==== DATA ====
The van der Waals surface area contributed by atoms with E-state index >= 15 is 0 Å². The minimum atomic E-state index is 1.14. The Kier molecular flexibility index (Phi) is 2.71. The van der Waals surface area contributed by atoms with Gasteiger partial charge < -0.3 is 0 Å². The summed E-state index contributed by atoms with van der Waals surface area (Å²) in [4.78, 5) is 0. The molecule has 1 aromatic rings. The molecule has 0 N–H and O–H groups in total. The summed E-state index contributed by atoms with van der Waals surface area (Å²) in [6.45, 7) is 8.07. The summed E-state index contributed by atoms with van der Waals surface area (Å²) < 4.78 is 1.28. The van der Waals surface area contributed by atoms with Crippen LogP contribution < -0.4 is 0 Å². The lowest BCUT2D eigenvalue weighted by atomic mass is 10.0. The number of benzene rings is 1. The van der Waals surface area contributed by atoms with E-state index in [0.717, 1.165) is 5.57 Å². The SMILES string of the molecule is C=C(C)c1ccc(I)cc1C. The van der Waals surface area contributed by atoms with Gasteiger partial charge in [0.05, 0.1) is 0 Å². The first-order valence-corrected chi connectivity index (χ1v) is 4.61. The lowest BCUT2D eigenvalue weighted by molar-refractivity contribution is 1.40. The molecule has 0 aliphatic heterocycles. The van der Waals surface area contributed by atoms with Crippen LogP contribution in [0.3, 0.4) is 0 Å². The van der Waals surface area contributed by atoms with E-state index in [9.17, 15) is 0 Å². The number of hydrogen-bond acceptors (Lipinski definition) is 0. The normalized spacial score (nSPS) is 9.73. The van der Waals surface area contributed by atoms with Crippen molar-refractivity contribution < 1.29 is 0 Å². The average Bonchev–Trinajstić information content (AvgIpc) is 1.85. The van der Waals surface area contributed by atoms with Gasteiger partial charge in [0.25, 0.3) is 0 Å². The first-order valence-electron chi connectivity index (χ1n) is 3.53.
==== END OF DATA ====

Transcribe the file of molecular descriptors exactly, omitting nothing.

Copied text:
The van der Waals surface area contributed by atoms with E-state index >= 15 is 0 Å². The minimum atomic E-state index is 1.14. The Kier molecular flexibility index (Phi) is 2.71. The van der Waals surface area contributed by atoms with Gasteiger partial charge < -0.3 is 0 Å². The summed E-state index contributed by atoms with van der Waals surface area (Å²) in [4.78, 5) is 0. The molecule has 1 aromatic rings. The molecule has 0 N–H and O–H groups in total. The summed E-state index contributed by atoms with van der Waals surface area (Å²) in [6.45, 7) is 8.07. The summed E-state index contributed by atoms with van der Waals surface area (Å²) < 4.78 is 1.28. The van der Waals surface area contributed by atoms with Crippen LogP contribution < -0.4 is 0 Å². The lowest BCUT2D eigenvalue weighted by atomic mass is 10.0. The number of benzene rings is 1. The van der Waals surface area contributed by atoms with E-state index in [0.717, 1.165) is 5.57 Å². The SMILES string of the molecule is C=C(C)c1ccc(I)cc1C. The van der Waals surface area contributed by atoms with Gasteiger partial charge in [0.05, 0.1) is 0 Å². The first-order valence-corrected chi connectivity index (χ1v) is 4.61. The lowest BCUT2D eigenvalue weighted by molar-refractivity contribution is 1.40. The molecule has 0 aliphatic heterocycles. The van der Waals surface area contributed by atoms with Crippen LogP contribution in [0.3, 0.4) is 0 Å². The van der Waals surface area contributed by atoms with E-state index in [9.17, 15) is 0 Å². The number of hydrogen-bond acceptors (Lipinski definition) is 0. The normalized spacial score (nSPS) is 9.73. The van der Waals surface area contributed by atoms with Crippen molar-refractivity contribution < 1.29 is 0 Å². The average Bonchev–Trinajstić information content (AvgIpc) is 1.85. The van der Waals surface area contributed by atoms with Gasteiger partial charge in [0.25, 0.3) is 0 Å². The first-order valence-electron chi connectivity index (χ1n) is 3.53.